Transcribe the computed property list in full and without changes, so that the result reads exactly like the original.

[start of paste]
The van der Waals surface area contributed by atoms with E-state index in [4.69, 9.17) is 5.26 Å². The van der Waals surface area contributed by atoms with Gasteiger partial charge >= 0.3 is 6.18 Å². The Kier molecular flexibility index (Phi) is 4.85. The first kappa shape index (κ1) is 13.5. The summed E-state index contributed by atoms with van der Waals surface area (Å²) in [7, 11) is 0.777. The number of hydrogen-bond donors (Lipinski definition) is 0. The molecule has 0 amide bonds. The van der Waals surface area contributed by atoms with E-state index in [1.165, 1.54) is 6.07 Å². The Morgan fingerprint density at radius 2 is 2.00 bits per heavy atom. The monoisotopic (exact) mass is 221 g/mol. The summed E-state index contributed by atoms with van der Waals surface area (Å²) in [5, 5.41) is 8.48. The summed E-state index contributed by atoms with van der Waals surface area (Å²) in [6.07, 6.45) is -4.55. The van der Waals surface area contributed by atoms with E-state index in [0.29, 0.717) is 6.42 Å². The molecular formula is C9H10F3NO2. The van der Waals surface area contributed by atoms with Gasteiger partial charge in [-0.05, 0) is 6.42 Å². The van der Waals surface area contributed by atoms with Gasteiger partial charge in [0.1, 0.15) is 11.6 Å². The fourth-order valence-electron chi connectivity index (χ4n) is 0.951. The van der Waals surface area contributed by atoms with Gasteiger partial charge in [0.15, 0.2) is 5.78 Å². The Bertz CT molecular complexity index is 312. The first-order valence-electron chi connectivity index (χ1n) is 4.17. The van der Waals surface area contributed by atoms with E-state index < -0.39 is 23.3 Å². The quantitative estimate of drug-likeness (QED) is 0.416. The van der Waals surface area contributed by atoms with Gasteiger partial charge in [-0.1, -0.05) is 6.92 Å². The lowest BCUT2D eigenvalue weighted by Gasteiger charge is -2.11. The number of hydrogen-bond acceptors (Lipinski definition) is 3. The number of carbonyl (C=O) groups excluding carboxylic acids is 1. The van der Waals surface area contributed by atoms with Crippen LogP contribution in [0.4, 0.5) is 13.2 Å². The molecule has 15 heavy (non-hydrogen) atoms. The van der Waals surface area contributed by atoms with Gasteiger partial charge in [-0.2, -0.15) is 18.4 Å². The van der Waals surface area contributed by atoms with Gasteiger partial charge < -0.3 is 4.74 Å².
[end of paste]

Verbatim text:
The van der Waals surface area contributed by atoms with E-state index in [4.69, 9.17) is 5.26 Å². The van der Waals surface area contributed by atoms with Gasteiger partial charge >= 0.3 is 6.18 Å². The Kier molecular flexibility index (Phi) is 4.85. The first kappa shape index (κ1) is 13.5. The summed E-state index contributed by atoms with van der Waals surface area (Å²) in [7, 11) is 0.777. The number of hydrogen-bond donors (Lipinski definition) is 0. The molecule has 0 amide bonds. The van der Waals surface area contributed by atoms with E-state index in [1.165, 1.54) is 6.07 Å². The Morgan fingerprint density at radius 2 is 2.00 bits per heavy atom. The monoisotopic (exact) mass is 221 g/mol. The summed E-state index contributed by atoms with van der Waals surface area (Å²) in [5, 5.41) is 8.48. The summed E-state index contributed by atoms with van der Waals surface area (Å²) in [6.07, 6.45) is -4.55. The van der Waals surface area contributed by atoms with E-state index in [0.29, 0.717) is 6.42 Å². The molecular formula is C9H10F3NO2. The van der Waals surface area contributed by atoms with Gasteiger partial charge in [-0.05, 0) is 6.42 Å². The van der Waals surface area contributed by atoms with Gasteiger partial charge in [0.1, 0.15) is 11.6 Å². The fourth-order valence-electron chi connectivity index (χ4n) is 0.951. The van der Waals surface area contributed by atoms with Gasteiger partial charge in [0.15, 0.2) is 5.78 Å². The Bertz CT molecular complexity index is 312. The first-order valence-electron chi connectivity index (χ1n) is 4.17. The van der Waals surface area contributed by atoms with E-state index < -0.39 is 23.3 Å². The quantitative estimate of drug-likeness (QED) is 0.416. The van der Waals surface area contributed by atoms with Gasteiger partial charge in [-0.1, -0.05) is 6.92 Å². The lowest BCUT2D eigenvalue weighted by Gasteiger charge is -2.11. The number of hydrogen-bond acceptors (Lipinski definition) is 3. The number of carbonyl (C=O) groups excluding carboxylic acids is 1. The van der Waals surface area contributed by atoms with Crippen LogP contribution in [0.4, 0.5) is 13.2 Å². The molecule has 15 heavy (non-hydrogen) atoms. The van der Waals surface area contributed by atoms with Gasteiger partial charge in [-0.2, -0.15) is 18.4 Å². The van der Waals surface area contributed by atoms with Gasteiger partial charge < -0.3 is 4.74 Å².